Having only ridden one other motorbike in my life, this was always going to be a hard review. It’s not as though I have the breadth of experience or a wealth of knowledge to delve into as I do in the car world. But taking it from a learner/newbie perspective I’ll give it my best shot.
Now I had ridden it that day, but for all of 15 minutes around an incredibly small car park. But it’s a bigger, normal sized bike compared to my loveable little MSX125. That put me off.
It was dropped off via a van and wheeled onto my driveway, it would now be in my custody for the next three weeks. Switching it on for the first time I saw it had just 60 miles on the clock, why on earth were they trusting me, a rookie, with a brand new, unblemished bike?! No pressure.
Comparing it to the MSX the CB125R is a heavier bike, but it’s not unwieldy. I feel that I could still grab and save it if it was to fall. That never happened in the whole time I had the bike BTW. Pro.
But you can definitely feel it’s increase in size when manoeuvring it, the dinky MSX you can almost lift into position. Trying that with the CB and you’d do yourself an injury.
Firing it up for the first time I headed out within an hour of delivery. I didn’t want it to become this big thing that I put off for fear of its size compared to what I was used to.
The first few hundred yards were a little shaky, it had been nearly a month since I last rode a bike and the total of my time on two wheels was still in single digits.
Heading down some country lanes I quickly got used to the 125R. As I thought on the day of my CBT the mechanical aesthetics of this and the MSX are identical. To all intents and purposes, it feels exactly the same.
The clutch has the same weight, the gears click and clack into place just the same and the throttle response is identical.
I stand by my original thoughts that the 125F feels like a far cheaper, inferior machine to either the MSX or CB. There’s a weight to the controls of both which feels solid, like you’re actually engaging with something big and mechanical.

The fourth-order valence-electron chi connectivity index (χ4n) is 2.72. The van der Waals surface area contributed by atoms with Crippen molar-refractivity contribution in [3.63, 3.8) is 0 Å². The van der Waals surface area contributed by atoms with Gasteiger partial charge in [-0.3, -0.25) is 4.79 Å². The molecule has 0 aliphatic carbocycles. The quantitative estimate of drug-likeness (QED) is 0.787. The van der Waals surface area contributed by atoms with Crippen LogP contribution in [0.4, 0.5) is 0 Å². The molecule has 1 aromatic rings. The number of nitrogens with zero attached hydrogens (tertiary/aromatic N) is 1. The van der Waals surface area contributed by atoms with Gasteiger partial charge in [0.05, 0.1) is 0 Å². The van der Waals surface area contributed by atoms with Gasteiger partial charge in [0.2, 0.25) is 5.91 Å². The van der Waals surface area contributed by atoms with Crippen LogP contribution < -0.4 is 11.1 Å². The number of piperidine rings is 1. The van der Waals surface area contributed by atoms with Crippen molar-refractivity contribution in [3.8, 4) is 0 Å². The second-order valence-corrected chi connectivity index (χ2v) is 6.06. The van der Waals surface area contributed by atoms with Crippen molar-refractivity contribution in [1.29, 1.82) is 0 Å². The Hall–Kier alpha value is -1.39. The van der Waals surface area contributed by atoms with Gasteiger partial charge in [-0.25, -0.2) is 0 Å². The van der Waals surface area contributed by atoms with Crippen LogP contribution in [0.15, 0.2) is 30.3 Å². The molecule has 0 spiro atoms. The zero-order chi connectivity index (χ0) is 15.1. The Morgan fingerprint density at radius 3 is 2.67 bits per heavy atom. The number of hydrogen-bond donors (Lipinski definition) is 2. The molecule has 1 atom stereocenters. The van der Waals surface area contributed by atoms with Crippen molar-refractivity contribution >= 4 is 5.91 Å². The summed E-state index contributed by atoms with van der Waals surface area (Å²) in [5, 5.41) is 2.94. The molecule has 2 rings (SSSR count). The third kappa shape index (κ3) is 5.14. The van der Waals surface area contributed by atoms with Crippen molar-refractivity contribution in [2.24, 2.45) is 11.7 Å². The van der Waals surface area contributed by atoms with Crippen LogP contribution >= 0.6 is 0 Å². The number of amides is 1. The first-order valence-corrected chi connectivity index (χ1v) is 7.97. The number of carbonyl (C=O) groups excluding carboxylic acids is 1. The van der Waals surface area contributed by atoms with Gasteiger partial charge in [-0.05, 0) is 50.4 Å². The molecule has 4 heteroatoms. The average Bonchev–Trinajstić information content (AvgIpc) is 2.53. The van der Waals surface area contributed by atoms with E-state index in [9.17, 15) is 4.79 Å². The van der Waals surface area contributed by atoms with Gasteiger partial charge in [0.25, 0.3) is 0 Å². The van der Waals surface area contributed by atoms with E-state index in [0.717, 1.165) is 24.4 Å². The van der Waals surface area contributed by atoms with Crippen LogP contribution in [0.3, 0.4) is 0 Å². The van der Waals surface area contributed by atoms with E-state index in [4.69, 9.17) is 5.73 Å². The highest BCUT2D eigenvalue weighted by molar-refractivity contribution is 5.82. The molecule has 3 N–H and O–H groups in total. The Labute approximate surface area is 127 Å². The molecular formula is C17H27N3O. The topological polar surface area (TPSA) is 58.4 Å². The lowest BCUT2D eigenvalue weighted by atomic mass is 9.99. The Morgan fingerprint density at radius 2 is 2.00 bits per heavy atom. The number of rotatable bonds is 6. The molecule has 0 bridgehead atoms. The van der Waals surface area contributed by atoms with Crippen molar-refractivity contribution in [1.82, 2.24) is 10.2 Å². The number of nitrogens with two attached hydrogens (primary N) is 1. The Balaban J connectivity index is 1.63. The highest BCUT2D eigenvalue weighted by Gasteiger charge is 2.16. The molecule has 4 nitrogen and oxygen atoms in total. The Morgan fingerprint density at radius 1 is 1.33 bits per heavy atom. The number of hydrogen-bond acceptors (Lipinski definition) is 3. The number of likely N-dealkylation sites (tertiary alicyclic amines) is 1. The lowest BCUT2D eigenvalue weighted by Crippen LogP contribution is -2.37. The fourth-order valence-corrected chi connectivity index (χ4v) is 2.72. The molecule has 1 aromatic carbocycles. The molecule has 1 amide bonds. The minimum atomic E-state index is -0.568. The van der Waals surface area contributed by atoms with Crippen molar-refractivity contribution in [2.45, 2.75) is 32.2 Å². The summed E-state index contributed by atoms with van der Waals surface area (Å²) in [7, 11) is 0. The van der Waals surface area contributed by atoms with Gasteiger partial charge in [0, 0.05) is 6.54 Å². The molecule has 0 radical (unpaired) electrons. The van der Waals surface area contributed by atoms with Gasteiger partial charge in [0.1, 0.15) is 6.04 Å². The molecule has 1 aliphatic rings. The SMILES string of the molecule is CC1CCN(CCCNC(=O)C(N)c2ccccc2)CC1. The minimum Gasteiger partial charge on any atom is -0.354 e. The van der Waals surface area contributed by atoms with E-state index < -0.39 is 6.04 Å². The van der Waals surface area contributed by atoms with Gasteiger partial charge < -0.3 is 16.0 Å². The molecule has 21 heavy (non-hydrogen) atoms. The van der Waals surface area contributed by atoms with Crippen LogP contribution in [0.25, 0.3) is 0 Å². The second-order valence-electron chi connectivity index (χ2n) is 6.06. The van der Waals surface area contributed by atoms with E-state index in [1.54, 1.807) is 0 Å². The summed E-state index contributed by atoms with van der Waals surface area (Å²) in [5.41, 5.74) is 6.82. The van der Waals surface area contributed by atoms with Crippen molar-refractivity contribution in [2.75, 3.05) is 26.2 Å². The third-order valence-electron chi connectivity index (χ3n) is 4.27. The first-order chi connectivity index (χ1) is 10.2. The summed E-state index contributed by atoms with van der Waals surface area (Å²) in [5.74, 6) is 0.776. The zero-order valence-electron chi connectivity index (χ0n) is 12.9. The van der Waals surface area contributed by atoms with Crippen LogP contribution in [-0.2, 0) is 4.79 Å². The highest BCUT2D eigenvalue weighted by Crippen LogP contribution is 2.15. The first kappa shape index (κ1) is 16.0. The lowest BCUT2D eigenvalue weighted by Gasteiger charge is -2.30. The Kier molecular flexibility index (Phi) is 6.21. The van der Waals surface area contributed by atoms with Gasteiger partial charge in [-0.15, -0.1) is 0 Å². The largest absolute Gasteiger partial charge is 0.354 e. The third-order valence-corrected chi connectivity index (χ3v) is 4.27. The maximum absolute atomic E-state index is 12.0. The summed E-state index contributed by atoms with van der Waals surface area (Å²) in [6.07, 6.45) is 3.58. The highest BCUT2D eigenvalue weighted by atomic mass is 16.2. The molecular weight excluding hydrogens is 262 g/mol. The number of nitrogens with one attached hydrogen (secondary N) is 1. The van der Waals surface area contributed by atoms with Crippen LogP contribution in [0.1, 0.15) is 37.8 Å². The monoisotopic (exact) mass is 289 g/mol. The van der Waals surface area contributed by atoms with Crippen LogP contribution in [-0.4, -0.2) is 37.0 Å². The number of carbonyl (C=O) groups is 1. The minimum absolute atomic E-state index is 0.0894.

You just don’t get that sense with the 125F.
In terms of acceleration the CB picks up the same as the MSX, but at the top end it’s got a longer stride. You can hit a few MPH over 70 with ease.
Around town it was all I needed, over the course of 100 miles never once was I overtaken on either dual carriageways or country roads. This again reinforces my belief that you don’t need a big powerful bike at all. Well not for what I’m after anyway.
It doesn’t sound like a puny gutless 125 either, there’s a healthy roar from it which is surprising considering the standard exhaust. The MSX is far more muted by comparison.
That added weight took a little getting used to. I went and practised all the things I had covered on my CBT just to refresh myself. The turn in the road was particularly tricky, balancing the extra weight at low speed meant more than the occasional foot on the ground.
The extra heft was something I soon got used to though, leaning into corners felt far more satisfying on the CB125, you really have to shift your weight which you don’t need to do on the MSX.
There’s an all-digital dash which enthusiastically says ‘lets ride’ when switched on, it’s gimmicky, but loveable at the same time.
Unlike most motorbikes you get a gear indicator, which is cheating somewhat. It’s nice to have, but does make you lazy. It’s not exactly hard to keep count of where you’re at in the gearbox.
In terms of the looks, I absolutely loved the CB125R. It blends old café racers with a modernity that just works so well.
The same awesome design is carried through to the rest of the R range, so you can bump up engine size to either a CB300R, CB650R or a monster CB1000R if you so desire. All look incredible.
LED lighting is standard all-round, which continues the modern theme. There’s also two channel ABS to look after you in wet and slippy conditions.
Power from the 124.7CC liquid cooled engine is rated at 13 HP and 10.4 Nm of torque at 8,000 RPM. You’ll hit 50 MPH in 11.4 seconds, which seems slow compared to anything car related, but on the open road it’s more than enough to keep you ahead of the traffic on short sections of road.
Kerb weight tips the scales at 126 KG, and the seat height is 816 mm, so perfect for a learner like myself. At 5ft 10 I could still get both feet flat on the floor. No tiptoeing here.
Comparing that to the MSX125, weight is just 101.7 KG and the seat is 765. You also get nearly double the fuel tank capacity on the CB at 10 litres. I managed an average of 104.7 MPG during my time with the Honda.
Over my 100 miles with the CB125R I really grew to love it. The controls are so familiar compared to the MSX it made riding it incredibly simple. The extra weight isn’t too unwieldy, but it’s probably toward the weight limit I’d like to ride. For me it’s all about the ‘chuckability’ the CB125R lacks some of that, but its nimbleness and top speed make up it.
Prices start at £3,989 for the CB125R, or as little as £80 a month on PCP over three years. That does however leave a £1,605 final balance.
You can buy the bike outright for just £109 a month with a £442 deposit. That’s at 6.9% APR over three years. Both options are available direct with Honda Finance.
Oh, and the CB125R comes in gloss black, matt grey/black, pearl white (the best colour), or candy red.